Suspended two-year jail term for Sarkozy interior minister Claude Guéant


The long-time chief of staff to former president was also barred from public office for pocketing more than 200,000 euros from police funds.

This article is open access. Information protects us. I subscribe

A man who served as chief of staff to former French president Nicolas Sarkozy was sentenced to two years suspended jail and banned from holding public office for five years for pocketing money from a cash fund used for police investigations, reports Reuters.

Claude Guéant, at the time of the offense chief adviser to Sarkozy when the latter was interior minister, was found guilty of wrongdoing and also fined 75,000 euros ($80,775.00) by a Paris court.

Guéant, who went on to become a chief of staff to president Sarkozy and an interior minister himself, did not deny tapping into a special cash fund that was supposed to be for police work, but said he did not consider the acts illegal.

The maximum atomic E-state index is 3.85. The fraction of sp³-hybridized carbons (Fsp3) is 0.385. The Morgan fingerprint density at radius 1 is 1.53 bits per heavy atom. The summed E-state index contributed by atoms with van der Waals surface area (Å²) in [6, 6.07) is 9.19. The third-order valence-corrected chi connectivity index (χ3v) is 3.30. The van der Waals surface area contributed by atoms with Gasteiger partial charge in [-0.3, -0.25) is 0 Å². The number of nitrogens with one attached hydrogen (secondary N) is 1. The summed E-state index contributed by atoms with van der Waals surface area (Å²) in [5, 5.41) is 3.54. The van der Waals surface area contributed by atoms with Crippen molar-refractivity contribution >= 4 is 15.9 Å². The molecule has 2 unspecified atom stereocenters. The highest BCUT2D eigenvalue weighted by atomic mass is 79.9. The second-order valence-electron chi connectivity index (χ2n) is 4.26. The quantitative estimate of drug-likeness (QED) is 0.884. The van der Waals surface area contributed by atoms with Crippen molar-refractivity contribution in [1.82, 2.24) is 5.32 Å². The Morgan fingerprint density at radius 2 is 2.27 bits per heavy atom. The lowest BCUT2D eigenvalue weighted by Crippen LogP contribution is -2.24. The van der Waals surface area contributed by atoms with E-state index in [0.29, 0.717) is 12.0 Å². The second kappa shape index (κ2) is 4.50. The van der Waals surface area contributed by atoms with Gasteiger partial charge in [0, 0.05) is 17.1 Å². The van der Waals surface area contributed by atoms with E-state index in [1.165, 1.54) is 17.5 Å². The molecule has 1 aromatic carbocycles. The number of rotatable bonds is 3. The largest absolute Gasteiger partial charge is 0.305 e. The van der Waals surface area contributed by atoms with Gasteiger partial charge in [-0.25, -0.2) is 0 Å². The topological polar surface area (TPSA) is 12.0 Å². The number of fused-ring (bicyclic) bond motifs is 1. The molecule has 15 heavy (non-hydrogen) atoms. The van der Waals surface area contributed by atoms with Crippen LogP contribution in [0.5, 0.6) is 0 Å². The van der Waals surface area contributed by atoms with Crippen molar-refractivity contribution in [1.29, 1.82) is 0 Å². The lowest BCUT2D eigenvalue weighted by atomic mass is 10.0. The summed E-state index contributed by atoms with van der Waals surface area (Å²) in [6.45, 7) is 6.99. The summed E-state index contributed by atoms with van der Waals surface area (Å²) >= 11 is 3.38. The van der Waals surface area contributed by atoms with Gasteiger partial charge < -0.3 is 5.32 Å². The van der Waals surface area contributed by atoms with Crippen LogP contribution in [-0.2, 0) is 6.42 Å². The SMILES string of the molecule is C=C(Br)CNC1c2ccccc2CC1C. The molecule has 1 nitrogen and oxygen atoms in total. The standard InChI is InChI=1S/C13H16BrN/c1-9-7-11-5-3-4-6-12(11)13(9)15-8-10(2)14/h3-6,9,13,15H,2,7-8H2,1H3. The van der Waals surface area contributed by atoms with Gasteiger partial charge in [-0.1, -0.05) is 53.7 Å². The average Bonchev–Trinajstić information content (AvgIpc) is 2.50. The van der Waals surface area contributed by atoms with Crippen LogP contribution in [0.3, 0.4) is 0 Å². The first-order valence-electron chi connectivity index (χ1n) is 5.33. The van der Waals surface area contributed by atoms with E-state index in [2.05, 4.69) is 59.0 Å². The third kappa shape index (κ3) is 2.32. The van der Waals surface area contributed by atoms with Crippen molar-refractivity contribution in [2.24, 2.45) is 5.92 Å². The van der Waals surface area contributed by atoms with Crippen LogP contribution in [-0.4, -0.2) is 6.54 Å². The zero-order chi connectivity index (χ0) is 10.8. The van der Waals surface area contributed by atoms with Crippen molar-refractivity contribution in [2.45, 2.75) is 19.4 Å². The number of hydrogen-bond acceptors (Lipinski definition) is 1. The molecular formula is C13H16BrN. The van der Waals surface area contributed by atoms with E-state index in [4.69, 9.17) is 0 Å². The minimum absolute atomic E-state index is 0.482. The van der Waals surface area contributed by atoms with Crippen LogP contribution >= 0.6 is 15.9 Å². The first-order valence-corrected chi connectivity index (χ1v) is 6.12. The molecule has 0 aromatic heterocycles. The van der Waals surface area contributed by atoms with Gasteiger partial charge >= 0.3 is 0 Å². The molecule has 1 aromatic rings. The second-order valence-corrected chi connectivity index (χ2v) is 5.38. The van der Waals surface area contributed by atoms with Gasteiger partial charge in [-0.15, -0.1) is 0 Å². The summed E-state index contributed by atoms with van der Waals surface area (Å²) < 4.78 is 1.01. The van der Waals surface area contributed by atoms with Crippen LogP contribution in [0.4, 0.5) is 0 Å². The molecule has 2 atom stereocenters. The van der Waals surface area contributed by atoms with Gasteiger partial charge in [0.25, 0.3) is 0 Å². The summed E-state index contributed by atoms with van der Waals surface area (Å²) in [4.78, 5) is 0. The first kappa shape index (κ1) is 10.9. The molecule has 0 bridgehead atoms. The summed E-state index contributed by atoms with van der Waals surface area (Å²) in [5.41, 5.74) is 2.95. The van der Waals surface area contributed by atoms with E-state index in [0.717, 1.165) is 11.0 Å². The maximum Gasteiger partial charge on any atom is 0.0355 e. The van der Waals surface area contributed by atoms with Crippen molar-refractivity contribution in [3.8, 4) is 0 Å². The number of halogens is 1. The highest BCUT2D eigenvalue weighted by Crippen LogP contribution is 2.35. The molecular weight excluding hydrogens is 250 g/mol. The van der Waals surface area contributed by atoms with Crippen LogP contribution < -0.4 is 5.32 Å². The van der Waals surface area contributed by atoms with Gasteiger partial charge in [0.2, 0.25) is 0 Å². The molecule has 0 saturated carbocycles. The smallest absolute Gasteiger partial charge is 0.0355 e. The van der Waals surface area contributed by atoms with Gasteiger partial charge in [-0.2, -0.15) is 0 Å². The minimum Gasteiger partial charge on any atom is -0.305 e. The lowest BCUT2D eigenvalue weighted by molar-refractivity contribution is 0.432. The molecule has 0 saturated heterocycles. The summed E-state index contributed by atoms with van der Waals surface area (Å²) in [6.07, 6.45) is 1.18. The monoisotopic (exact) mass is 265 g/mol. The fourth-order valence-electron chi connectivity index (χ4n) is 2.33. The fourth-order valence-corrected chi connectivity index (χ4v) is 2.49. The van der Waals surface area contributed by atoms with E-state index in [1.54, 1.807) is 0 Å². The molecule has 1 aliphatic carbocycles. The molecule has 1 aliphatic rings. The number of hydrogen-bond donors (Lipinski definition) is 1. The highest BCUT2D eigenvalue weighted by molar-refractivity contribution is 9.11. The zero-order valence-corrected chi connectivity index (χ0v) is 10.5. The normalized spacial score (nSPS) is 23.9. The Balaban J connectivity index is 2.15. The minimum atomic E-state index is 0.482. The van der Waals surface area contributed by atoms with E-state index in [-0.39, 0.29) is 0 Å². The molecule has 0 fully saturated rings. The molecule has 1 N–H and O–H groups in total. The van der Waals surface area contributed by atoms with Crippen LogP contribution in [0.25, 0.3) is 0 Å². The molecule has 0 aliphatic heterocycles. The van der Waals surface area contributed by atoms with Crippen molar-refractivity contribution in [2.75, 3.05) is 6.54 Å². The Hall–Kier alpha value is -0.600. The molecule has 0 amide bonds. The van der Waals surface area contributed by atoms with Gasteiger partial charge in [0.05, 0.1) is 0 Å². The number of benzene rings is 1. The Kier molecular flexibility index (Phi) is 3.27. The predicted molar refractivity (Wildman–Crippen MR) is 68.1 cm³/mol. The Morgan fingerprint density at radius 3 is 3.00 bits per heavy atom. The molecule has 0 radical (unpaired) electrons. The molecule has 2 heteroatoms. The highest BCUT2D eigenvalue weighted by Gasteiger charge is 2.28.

Guéant would appeal against the court verdict, his lawyer Philippe Bouchez El Ghozi said, adding: "I think this is severe and the questions we raised didn't get a response, in our view."

Guéant, who never held an elected post, was at the time (2002-04) cabinet chief to then interior minister Sarkozy.

He became Sarkozy's chief of staff when the latter was elected president in 2007 and became interior minister himself under Sarkozy in 2011.

Read more of this report by Reuters.

See also:

Judicial expert study confirms Gaddafi-Sarkozy funding document as genuine

Prosecutor demands suspended jail term for top Sarkozy aide in ministry cash scam

The curious tale of a former French interior minister, two Dutch paintings and allegations of Libyan cash

No mobilization without confidence
No trust without truth
Support us